I also wonder about the potential for an electronic coop caucusing feature where the disputants could still be in content visually and aurally, but in a more comfortable physical space, maybe the room next door, by way of videoconferencing, closed circuit TV, or even just a phone. This way the face to face feature of mediation would be preserved, but in the case of a physical dispute or one in which violence took place, there would be no danger of any violence taking place during the mediation, despite all parties being ‘present’.

What might the introduction of a discussion board or a wiki do, where the narratives get told in written form, saved and recorded each time for posterity and progress assessment, but then is given to the other disputant so that they could edit the story to make it ‘more realistic’ according to their own reality?


Journal Entry: New Directions Chapter 9

06/05/2008

Chapter 9 in New Directions talks about the idea of mediation in the ‘workplace’, where the manager acts as the 3rd party, and the issues that this change brings.

In the chapter, a model is dissected in which 5 elements are considered for the analysis and application of managerial 3rd party mediation. The dispute scenario (nature, relationships, 3rd party experience & preferences), effectiveness criteria (intent assessment tools like efficiency, effectiveness, participant satisfaction, and fairness), third party role ( the approaches of the manager as mediator: autocrat, arbitrator, mediator, motivator, restructurer), outcomes (the result of the mediation: resolution/impasse, nature of agreement, disputant perceptions), and the organizational context (the state of the organization and the way it affects the conflict: history, culture).

Karambayya, R., & Brett, J. M. (1994). Managerial Third Parties. In J. P. Folger & T. S. Jones (Eds.), New Directions in Mediation: Communication Research and Perspectives (pp. 175-192). Sage Publications, Inc.

Personal Experiential Application:

Dr. Millen asks “Therefore, let’s begin the discussion tomorrow night by considering new metaphors, terms, or general frames that are designed to embrace and foster this transformative view of conflict and its resolution.”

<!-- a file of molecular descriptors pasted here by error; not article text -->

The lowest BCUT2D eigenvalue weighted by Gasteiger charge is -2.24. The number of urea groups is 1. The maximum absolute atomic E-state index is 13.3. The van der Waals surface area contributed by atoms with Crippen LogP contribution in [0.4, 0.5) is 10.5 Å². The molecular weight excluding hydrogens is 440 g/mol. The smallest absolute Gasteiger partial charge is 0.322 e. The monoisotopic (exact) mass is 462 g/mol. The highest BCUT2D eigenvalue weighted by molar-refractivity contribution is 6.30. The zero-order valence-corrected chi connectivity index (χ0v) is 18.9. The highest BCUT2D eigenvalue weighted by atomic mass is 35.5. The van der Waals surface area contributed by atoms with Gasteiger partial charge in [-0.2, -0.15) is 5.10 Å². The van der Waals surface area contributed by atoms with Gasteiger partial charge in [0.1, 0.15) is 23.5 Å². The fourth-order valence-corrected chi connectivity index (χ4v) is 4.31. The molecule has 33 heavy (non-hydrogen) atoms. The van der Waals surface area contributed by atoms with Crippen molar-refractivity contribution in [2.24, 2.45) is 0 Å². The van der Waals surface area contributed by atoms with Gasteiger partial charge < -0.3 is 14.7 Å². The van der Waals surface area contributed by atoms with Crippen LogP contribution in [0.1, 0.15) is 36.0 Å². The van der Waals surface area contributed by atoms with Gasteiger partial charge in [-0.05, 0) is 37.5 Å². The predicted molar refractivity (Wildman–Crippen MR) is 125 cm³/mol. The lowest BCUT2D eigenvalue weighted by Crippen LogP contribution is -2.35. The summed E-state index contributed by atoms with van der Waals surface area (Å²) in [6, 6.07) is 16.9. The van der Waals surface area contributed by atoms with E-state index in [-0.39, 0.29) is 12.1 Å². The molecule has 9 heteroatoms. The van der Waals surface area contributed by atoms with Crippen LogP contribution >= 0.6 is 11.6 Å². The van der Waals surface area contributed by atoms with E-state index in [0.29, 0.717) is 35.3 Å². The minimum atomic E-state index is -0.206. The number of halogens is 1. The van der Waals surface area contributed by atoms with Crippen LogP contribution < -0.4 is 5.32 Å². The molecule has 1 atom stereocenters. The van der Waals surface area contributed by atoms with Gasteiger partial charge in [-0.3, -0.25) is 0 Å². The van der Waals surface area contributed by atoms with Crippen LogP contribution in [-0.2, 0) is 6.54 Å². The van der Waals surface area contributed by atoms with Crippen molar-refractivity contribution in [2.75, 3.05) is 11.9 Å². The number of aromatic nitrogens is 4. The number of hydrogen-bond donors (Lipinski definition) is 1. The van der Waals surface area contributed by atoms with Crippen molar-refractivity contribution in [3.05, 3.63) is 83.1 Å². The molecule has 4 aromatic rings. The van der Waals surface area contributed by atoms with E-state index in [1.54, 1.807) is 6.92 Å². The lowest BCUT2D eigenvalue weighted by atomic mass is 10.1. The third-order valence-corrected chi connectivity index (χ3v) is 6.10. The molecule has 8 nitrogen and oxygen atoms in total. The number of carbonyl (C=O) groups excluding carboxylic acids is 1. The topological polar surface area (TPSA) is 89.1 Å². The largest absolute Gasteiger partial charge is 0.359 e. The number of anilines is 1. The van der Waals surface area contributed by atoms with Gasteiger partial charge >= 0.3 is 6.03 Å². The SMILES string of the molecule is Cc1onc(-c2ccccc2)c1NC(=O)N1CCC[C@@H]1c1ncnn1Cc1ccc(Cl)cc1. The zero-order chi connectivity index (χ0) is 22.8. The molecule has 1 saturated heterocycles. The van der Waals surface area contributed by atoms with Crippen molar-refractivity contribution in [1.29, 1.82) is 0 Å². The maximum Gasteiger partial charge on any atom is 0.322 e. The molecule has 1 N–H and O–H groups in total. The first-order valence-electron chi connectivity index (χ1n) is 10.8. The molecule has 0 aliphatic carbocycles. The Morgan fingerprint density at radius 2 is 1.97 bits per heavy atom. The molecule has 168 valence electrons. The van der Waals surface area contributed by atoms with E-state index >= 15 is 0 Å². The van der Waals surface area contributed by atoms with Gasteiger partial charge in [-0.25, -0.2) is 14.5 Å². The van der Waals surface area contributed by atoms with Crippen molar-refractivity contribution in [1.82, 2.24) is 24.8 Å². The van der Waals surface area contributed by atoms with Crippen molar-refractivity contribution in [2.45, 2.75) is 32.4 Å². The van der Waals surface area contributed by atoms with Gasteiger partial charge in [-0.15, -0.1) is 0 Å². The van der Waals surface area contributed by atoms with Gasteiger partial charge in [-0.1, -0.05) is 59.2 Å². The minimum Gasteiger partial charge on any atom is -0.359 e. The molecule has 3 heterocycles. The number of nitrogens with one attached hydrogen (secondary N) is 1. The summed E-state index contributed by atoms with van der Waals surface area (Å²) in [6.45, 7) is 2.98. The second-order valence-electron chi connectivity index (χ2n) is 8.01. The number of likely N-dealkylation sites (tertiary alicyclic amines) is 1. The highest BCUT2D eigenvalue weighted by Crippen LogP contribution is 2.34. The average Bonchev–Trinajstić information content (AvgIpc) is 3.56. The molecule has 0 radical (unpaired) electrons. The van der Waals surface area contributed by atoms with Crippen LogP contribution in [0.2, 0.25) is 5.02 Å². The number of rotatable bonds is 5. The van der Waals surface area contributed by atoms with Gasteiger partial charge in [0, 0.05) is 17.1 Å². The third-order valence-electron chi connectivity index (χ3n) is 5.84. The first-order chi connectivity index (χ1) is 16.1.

I’ll participate as usual tonight, but I was very intrigued by this metaphor replacement, and had some thoughts I figured I’d share as my chapter journal entry. I feel like training implies that we have to apply mediation as though it were a single key that fits a single lock, and without that training that mediation has no chance to succeed.

I’m finding now, especially after reading chapter 9 on managerial third parties, that many of the aspects of transformative mediation can still exist and be useful and successful even though many of the rules (confidentiality, impartiality, neutral third party, professional emotional distance, etc.) may or may not be present.

I think one really useful metaphor for transformative mediation is ocean surf swimming, in which the mediator acts as a sort of lifeguard. Disputants get in to the turbulent water, go as deep as they feel comfortable with, go in any direction they like, progress at their own pace. There might be sharp shells in the sand underfoot, the waves might be a little bit too active, and there are jellyfish, but anything’s better than sitting out on the blazing sand. It hurts! The lifeguard might have swimming advice, might blow a whistle if things start to become dangerous, calling swimmers to come back in to a safer place. Not everyone knows how to swim in the same way – some people learn naturally, some take classes, and some go on to be Olympic surf swimmers. Some people are deathly afraid of water, and some people don’t mind pools, but are afraid of surf. How would training work with them?

Meanwhile, the activity of swimming can be a competition, but in this case, it’s just exercise, a way to feel better, it’s self-directed, and it only goes until the swimmer is satisfied. Unless the lifeguard suggests otherwise.